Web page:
Remaking these Maryland Crab Cakes has been on my list for longer than I care to admit. From the stereotypes, I’m sure people think that Marylanders eat crab cakes all of the time, but that’s not actually true. While I love them and would love to eat them more often, the cost of crab meat has doubled since I first shared this recipe with you back in May of 2011, which definitely puts a damper on making these as often as I’d like.
Not too long ago, one of Tom’s friends from Michigan came to visit. The weather was miserable while he was here and instead of constantly going out in the cold rain to show him all that Maryland has to offer, I decided to pick up some crab meat and make him homemade crab cakes so we could stay warm and dry inside.
Crab cakes are served two ways here – either broiled or fried. Personally, I prefer them broiled because it leaves the crab meat as close as possible to it’s natural state and you taste the ingredients you’ve added to make it much more than you do with the fried variety.
I used to follow the recipe on the back of the Old Bay can to make my crab cakes but eventually started branching out from it to see if there was anything that could be improved. Their recipe calls for breaking up two slices of bread into tiny pieces and soaking them in milk to use as the binding. I don’t mind this way at all, but have found by using Panko, it reduces the size of the filler pieces and somehow just goes a little bit better with broiling them.
Source: Cookaholic Wife creation
Servings: 5-6 cakes
- For the Crab Cakes:
- 1 lb. jumbo lump Maryland crab meat
- ⅓ cup Panko bread crumbs
- 2 tbsp Old Bay seasoning
- 1 egg, lightly beaten
- 1 tbsp mayonnaise
- 1 tbsp worcestershire sauce
- 1 tbsp dried parsley
- 1 tsp prepared yellow mustard
- For Sandwiches:
- potato rolls, Club crackers or Saltine crackers
- lettuce leaves
- tomato slices
- mayonnaise or mustard
1. Carefully pick through the crab meat, removing any shells or cartilage, but keeping the large lumps of crab meat intact.
2. Line a large baking sheet with foil or parchment paper and preheat the oven to broil.
3. In a large bowl, combine the Old Bay seasoning, beaten egg, mayonnaise, worcestershire sauce, parsley and mustard. Whisk until combined.
4. Gently fold in the crab meat and Panko until just mixed together.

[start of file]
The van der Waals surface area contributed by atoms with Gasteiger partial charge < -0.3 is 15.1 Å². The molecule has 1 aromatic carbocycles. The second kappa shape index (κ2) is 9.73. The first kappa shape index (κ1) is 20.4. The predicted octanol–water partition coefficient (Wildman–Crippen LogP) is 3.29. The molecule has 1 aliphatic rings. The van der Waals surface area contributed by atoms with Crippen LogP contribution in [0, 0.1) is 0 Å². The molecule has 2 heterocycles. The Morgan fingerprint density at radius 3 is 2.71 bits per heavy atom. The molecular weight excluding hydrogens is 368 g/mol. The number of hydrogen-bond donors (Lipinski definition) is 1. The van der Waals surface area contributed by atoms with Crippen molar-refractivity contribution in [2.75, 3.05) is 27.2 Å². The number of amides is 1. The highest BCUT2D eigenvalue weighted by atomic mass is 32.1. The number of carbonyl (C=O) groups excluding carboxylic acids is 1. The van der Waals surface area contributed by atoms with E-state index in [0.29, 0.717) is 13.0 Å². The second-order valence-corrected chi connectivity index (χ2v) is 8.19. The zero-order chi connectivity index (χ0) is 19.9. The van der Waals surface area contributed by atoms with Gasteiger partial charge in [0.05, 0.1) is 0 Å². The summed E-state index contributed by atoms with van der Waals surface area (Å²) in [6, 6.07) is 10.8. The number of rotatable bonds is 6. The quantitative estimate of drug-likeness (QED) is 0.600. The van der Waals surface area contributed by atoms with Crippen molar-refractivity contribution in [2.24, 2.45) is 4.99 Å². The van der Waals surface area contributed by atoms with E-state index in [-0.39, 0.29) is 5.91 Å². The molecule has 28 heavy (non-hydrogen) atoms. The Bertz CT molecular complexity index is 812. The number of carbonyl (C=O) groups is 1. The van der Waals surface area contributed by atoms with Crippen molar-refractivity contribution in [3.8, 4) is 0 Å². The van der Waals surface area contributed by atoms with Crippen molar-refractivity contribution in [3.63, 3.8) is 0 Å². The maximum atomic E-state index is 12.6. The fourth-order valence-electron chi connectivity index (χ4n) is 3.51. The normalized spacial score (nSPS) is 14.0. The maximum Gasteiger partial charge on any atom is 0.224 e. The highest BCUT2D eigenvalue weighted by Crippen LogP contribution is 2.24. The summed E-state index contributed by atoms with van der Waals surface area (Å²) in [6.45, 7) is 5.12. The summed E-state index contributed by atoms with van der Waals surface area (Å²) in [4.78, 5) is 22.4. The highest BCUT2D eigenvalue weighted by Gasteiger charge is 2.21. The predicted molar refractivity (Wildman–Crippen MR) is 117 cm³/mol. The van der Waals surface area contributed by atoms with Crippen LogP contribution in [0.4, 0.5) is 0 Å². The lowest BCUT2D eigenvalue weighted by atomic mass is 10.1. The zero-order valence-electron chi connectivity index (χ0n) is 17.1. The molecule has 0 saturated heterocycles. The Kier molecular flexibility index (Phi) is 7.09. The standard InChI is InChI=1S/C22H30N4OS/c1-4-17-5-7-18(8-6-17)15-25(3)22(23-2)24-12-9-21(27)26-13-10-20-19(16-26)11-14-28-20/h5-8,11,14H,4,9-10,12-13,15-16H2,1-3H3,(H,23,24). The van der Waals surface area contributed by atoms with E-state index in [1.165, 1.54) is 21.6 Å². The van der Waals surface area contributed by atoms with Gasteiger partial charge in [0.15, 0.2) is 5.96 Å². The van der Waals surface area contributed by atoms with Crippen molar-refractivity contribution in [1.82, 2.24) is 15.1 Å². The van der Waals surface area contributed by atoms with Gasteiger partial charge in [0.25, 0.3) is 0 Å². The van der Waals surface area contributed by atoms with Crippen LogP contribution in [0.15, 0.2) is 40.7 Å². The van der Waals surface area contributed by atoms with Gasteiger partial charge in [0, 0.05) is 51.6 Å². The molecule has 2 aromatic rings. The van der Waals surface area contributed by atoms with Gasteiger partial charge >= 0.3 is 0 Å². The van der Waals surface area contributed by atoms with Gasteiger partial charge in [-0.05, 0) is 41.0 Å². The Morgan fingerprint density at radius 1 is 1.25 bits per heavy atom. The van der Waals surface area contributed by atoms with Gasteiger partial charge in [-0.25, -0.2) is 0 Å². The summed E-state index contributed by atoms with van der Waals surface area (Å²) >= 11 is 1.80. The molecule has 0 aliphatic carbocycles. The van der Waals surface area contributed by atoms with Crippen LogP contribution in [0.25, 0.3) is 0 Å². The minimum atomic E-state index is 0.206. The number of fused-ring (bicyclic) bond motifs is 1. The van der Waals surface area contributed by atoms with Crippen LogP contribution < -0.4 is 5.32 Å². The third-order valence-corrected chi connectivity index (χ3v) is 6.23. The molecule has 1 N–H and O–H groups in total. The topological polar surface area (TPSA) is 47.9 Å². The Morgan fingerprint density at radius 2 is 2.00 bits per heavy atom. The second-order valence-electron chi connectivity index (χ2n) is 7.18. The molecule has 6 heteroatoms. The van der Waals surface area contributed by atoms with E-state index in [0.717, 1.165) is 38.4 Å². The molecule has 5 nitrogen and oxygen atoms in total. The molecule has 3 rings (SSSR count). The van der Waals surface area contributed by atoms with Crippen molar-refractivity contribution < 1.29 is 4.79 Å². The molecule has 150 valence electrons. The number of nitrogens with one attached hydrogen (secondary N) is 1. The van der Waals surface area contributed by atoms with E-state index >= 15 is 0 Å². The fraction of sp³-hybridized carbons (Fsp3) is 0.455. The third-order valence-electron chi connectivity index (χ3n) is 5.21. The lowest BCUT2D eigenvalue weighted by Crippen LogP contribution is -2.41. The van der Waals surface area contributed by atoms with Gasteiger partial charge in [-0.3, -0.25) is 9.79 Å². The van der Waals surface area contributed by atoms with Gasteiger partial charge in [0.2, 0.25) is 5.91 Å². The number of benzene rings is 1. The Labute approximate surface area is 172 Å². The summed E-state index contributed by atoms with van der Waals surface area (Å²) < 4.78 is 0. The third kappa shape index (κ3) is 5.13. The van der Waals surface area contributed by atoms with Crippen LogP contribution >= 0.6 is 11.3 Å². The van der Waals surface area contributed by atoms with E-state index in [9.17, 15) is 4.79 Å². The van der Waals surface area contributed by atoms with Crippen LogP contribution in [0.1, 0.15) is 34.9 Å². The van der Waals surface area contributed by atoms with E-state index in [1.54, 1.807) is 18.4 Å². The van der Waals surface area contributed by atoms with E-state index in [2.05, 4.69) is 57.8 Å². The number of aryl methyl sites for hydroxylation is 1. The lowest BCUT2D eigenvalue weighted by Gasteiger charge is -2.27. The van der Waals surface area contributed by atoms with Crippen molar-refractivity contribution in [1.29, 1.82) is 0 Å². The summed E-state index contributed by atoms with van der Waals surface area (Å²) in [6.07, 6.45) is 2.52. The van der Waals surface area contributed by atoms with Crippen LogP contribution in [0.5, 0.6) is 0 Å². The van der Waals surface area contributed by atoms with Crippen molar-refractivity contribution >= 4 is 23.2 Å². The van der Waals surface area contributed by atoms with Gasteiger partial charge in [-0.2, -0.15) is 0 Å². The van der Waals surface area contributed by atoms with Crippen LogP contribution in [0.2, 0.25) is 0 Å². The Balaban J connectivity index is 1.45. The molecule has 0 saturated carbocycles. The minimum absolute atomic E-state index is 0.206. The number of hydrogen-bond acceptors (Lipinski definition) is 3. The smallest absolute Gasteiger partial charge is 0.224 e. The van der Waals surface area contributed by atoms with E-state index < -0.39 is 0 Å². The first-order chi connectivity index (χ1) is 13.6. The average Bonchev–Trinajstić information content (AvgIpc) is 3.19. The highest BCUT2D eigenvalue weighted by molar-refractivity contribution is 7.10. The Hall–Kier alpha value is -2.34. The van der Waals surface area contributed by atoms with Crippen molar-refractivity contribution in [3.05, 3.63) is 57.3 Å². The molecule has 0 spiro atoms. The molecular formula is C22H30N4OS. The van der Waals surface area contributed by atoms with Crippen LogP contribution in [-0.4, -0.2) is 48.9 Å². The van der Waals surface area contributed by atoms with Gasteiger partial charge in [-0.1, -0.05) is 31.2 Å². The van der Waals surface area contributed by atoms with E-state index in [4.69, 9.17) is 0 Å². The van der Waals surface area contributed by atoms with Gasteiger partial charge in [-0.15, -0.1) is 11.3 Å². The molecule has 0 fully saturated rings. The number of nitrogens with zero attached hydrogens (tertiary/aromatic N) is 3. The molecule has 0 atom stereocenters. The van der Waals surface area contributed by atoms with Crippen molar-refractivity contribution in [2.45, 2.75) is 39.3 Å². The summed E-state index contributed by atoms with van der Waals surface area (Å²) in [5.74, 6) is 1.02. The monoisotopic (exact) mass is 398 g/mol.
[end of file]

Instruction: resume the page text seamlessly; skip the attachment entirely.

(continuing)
5. Form the crab mixture into 3 inch wide rounded patties. The mixture will be very loose but will just hold together. Place each on the prepared baking sheet.
6. Broil for 10-12 minutes or until the tops of the crab cakes are golden brown.
7. Divide between plates and serve on sandwiches or with crackers.
Most restaurants that serve crab cakes for lunch will serve them as a sandwich, on either a potato or kaiser roll with lettuce, tomato and mayonnaise. When they’re also offered for dinner as an entree, they come with a few packets of saltine crackers and usually two sides. Ever since I was a kid I’ve always preferred to eat my crab cakes with crackers. Of course there is nothing wrong with a sandwich, but when I enjoy a crab cake I want to taste the crab and the seasoning without the roll, lettuce, tomato or mayonnaise getting in the way.
I hope you’re either in the area soon or have the ability to get fresh crab meat and try these out, because there is really nothing better than a good Maryland Crab Cake! And for the price you’ll pay for one in a restaurant, you can make a few at home instead!
Original Recipe from May 9, 2011:
I can’t believe I’ve never blogged about crab cakes before. As a resident of Maryland, known for their blue crabs, I’m a bit of a crab cake snob. Okay, I admit it, I’m a full blown crab cake snob. But I can’t help it. Once you have a Maryland crab cake nothing else is as a good.
One thing in common about many of the great seafood restaurants in Maryland is that they all agree, a simple crab cake recipe is best. The crab meat needs to be the star. Everything else is just for texture, binding and color. Okay, fine, and flavor. I definitely agree with those restaurants and I’ve only ever made crab cakes one way; using the recipe on the back of the Old Bay can.
If you’re not in an area where Old Bay is sold, I highly recommend that you head on over to http://www.oldbay.com/and purchase some. Immediately. Its not just for seafood. You can put it on chicken, pork, in burgers, on fries, popcorn, in salads, just about anywhere.